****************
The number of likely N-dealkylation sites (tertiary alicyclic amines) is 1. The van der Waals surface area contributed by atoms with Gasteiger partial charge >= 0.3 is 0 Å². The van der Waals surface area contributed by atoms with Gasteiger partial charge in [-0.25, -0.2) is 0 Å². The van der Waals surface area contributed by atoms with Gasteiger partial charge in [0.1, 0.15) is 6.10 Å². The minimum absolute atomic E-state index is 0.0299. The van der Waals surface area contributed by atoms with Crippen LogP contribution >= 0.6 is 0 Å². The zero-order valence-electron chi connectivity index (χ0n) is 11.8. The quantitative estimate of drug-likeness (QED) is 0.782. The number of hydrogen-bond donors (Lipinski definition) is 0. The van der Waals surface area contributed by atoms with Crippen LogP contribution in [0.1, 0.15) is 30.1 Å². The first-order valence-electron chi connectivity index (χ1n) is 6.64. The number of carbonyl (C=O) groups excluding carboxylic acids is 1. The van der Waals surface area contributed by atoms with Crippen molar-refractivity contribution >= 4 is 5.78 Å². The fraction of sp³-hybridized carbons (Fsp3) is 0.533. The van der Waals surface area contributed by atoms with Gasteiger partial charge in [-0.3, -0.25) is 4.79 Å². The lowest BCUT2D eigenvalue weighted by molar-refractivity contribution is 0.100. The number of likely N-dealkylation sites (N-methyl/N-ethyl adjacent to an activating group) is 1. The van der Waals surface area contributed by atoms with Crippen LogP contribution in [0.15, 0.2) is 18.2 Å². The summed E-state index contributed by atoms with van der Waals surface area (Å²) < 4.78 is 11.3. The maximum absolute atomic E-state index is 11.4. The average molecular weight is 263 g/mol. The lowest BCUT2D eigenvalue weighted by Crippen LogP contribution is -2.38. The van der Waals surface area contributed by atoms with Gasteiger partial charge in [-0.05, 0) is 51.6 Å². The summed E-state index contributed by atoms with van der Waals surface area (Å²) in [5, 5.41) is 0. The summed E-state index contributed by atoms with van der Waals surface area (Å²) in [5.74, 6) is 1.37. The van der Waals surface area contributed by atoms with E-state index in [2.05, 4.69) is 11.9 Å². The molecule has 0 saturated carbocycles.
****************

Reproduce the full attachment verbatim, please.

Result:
The number of likely N-dealkylation sites (tertiary alicyclic amines) is 1. The van der Waals surface area contributed by atoms with Gasteiger partial charge >= 0.3 is 0 Å². The van der Waals surface area contributed by atoms with Gasteiger partial charge in [-0.25, -0.2) is 0 Å². The van der Waals surface area contributed by atoms with Gasteiger partial charge in [0.1, 0.15) is 6.10 Å². The minimum absolute atomic E-state index is 0.0299. The van der Waals surface area contributed by atoms with Crippen LogP contribution >= 0.6 is 0 Å². The zero-order valence-electron chi connectivity index (χ0n) is 11.8. The quantitative estimate of drug-likeness (QED) is 0.782. The number of hydrogen-bond donors (Lipinski definition) is 0. The van der Waals surface area contributed by atoms with Crippen LogP contribution in [0.1, 0.15) is 30.1 Å². The first-order valence-electron chi connectivity index (χ1n) is 6.64. The number of carbonyl (C=O) groups excluding carboxylic acids is 1. The van der Waals surface area contributed by atoms with Crippen molar-refractivity contribution >= 4 is 5.78 Å². The fraction of sp³-hybridized carbons (Fsp3) is 0.533. The van der Waals surface area contributed by atoms with Gasteiger partial charge in [-0.3, -0.25) is 4.79 Å². The lowest BCUT2D eigenvalue weighted by molar-refractivity contribution is 0.100. The number of likely N-dealkylation sites (N-methyl/N-ethyl adjacent to an activating group) is 1. The van der Waals surface area contributed by atoms with Crippen LogP contribution in [0.15, 0.2) is 18.2 Å². The summed E-state index contributed by atoms with van der Waals surface area (Å²) < 4.78 is 11.3. The maximum absolute atomic E-state index is 11.4. The average molecular weight is 263 g/mol. The lowest BCUT2D eigenvalue weighted by Crippen LogP contribution is -2.38. The van der Waals surface area contributed by atoms with Gasteiger partial charge in [-0.05, 0) is 51.6 Å². The summed E-state index contributed by atoms with van der Waals surface area (Å²) in [5, 5.41) is 0. The summed E-state index contributed by atoms with van der Waals surface area (Å²) in [5.74, 6) is 1.37. The van der Waals surface area contributed by atoms with E-state index in [2.05, 4.69) is 11.9 Å². The molecule has 0 saturated carbocycles.